Coronavirus vs. the Economy: We Are at the Tipping Point
Most states and municipalities have shut down major sectors of their economies in the hope of minimizing the very real medical damage from the spread of the coronavirus. The benefit is assumed to be in saved lives, or at least a “flattened curve” that allows time for hospitals to ramp up capacity and for medical research to find treatments and a vaccine. To that extent, the economic shutdown will create a lot of good.
But it is reasonable to ask, “At what cost?” The economy is not some machine that can be turned off and on at the whim of politicians and medical experts. The economy is us, we the people, as we go about our daily lives trying to improve conditions for ourselves and our loved ones. As I write this, the shutdown has created more than 20 million additional unemployed workers and destroyed countless numbers of businesses. That is not a small cost. Is it worth it?
A rational person must ask if the benefits exceed the costs, or if the costs exceed the benefits. This is not easy to measure since benefits and costs do not always carry monetary values. Nevertheless, policymakers need to be aware of the tradeoffs and opportunity costs of their dictates. The argument is often put in terms of people vs. money. But that is an incorrect framework. It is about people vs. people, i.e. lives saved due to the shutdown (benefit) vs. lives lost due to the shutdown (cost).
Numerous economic studies show a high correlation between poverty and mortality, and between unemployment and mortality. Estimates range from a low of 10,000 additional deaths per percentage point increase in unemployment, to a high of 40,000. Suicides increase dramatically, the incidence of drug and alcohol abuse rises dramatically, crimes against persons and property increase, and critical medical care is postponed or canceled. The list goes on and on.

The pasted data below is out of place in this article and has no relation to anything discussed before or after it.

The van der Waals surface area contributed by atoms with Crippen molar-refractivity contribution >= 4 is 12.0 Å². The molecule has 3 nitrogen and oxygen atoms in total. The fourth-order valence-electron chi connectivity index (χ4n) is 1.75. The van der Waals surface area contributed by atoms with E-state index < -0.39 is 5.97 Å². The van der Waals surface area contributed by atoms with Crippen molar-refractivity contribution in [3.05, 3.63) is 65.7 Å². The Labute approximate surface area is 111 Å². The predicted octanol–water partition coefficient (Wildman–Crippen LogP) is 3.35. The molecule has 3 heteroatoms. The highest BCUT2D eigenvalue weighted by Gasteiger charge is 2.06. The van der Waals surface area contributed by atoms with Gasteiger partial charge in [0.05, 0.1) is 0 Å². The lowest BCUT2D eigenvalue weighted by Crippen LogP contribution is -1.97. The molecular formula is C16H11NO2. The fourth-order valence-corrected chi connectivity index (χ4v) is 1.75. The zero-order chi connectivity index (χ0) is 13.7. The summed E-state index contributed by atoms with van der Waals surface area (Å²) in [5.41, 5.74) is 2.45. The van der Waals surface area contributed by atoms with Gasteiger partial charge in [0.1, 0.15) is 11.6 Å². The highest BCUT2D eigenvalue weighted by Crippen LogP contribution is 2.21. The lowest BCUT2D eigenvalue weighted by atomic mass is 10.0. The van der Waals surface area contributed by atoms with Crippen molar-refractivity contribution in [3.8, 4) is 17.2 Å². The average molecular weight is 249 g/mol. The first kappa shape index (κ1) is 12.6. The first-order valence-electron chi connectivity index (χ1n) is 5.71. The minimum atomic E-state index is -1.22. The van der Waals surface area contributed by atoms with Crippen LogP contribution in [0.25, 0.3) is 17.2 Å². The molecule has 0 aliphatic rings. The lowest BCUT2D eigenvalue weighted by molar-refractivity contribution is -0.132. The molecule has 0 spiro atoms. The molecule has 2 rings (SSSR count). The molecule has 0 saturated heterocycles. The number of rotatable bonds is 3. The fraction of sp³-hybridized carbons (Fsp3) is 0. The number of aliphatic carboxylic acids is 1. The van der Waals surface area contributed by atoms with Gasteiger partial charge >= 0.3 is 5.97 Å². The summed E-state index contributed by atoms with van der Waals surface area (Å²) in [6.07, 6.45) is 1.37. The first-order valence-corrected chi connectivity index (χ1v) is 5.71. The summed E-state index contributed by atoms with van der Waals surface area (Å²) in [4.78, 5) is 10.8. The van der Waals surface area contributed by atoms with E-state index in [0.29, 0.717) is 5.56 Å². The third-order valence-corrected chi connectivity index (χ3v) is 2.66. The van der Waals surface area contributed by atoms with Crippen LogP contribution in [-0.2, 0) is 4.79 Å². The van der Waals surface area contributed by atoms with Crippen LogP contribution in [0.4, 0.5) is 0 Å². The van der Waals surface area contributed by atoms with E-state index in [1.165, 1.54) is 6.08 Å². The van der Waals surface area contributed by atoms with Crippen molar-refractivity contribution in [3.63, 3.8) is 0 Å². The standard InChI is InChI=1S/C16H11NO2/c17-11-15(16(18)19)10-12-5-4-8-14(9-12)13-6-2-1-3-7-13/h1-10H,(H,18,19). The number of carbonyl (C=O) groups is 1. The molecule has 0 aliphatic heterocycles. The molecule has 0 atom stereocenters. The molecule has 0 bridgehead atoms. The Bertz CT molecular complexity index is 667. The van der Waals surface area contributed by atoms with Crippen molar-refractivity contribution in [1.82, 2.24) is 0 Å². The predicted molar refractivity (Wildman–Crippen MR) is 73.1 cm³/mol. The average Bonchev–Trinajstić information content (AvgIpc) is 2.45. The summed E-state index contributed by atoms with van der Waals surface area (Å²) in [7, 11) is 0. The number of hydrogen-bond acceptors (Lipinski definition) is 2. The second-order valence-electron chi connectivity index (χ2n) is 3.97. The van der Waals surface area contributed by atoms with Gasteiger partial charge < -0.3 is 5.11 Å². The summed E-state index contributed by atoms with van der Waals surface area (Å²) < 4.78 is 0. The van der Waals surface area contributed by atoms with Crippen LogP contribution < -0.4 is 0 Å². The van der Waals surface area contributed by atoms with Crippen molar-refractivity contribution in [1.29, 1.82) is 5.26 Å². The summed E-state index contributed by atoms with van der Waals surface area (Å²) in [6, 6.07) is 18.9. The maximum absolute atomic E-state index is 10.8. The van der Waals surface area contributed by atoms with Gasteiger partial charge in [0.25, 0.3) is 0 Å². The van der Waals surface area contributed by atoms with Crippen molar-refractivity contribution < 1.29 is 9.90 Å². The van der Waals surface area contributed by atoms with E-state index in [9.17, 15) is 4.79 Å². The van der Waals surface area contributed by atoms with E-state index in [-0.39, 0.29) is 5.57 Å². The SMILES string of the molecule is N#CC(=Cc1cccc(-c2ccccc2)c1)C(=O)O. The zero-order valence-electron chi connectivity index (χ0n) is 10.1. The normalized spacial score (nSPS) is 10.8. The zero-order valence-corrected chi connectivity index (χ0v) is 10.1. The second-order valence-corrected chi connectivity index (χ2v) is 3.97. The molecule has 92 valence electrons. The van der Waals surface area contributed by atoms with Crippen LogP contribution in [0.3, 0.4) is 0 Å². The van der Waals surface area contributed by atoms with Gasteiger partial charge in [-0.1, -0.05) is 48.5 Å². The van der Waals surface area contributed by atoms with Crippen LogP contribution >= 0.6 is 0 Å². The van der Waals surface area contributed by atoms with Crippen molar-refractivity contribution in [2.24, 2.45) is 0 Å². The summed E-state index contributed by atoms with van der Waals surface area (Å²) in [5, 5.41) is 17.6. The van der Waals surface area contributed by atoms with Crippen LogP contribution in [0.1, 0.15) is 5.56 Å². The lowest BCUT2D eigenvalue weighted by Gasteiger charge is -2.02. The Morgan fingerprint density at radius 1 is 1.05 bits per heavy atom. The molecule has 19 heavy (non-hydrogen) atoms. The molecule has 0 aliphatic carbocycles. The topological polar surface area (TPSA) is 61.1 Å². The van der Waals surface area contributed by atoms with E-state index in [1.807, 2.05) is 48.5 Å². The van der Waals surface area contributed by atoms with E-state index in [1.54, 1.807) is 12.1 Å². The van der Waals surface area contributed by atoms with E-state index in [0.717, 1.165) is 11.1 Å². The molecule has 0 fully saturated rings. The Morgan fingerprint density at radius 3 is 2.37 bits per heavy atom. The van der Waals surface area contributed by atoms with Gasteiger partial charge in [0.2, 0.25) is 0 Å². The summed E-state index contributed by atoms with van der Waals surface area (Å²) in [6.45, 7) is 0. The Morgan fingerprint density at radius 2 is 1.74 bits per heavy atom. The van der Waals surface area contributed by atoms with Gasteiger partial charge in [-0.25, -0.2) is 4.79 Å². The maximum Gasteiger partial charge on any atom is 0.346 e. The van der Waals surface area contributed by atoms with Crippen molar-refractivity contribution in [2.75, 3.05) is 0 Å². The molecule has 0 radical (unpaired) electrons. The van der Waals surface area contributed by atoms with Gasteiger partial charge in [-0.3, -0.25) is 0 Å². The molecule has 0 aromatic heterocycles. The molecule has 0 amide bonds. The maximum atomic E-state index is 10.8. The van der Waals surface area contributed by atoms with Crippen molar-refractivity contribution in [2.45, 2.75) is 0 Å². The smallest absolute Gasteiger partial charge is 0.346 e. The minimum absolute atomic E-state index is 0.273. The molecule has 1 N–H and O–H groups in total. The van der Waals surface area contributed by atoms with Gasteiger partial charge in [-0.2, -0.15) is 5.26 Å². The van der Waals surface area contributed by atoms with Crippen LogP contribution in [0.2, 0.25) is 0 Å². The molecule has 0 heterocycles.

We must create income in order to create health. If we destroy income we will destroy health. But in order to create income, we must produce goods and services. Income is the payment for that production. We cannot shut down the economy, i.e., shut down production, and then print money to pretend it is not shut down. Money is merely a medium of exchange; it is not production-based income. At some point, the costs of the shutdown will exceed the benefits. But where is that point? For some wealthy individuals, that point will never be reached. For some poor individuals that point has already been exceeded. I believe that for the majority of people, we are fast approaching that tipping point.
If unemployment rises 20 percent above its preshutdown level, low-end estimates predict an additional 200,000 deaths. At 30 percent unemployment, it would be 300,000 deaths. Those numbers rise fourfold at the high end of the mortality estimates, so we could have over 1 million additional deaths from this economic shutdown.
Is it worth it? Isn’t there another way to minimize the medical damage from the coronavirus without creating such enormous medical damage from the economy? If the economy does not reopen within two to four weeks of this writing, we will see economic data not seen since the Great Depression in terms of unemployment (+25 percent) and lost GDP (–30 percent).
Some medical experts and politicians say that the economy should remain partially shut down until there are zero new coronavirus victims. Others say that it should remain shut for another 18–24 months, until an effective and safe vaccine has been developed and deployed. What madness!
To make matters worse, we are making this disastrous economic policy based on flawed (at best) medical data that is known to overstate coronavirus mortality. Why not err on the side of saving lives, rather than on the side of destroying them? We do know that the vast majority of people who contract coronavirus are either asymptomatic or have only minor symptoms. The highest levels of mortality are among the elderly who also have other preexisting health conditions. Why not focus on saving them instead of destroying the economy and the hundreds of thousands, perhaps millions, of lives that will go along with that?
It is an inconvenient question, I know, but one that must be asked.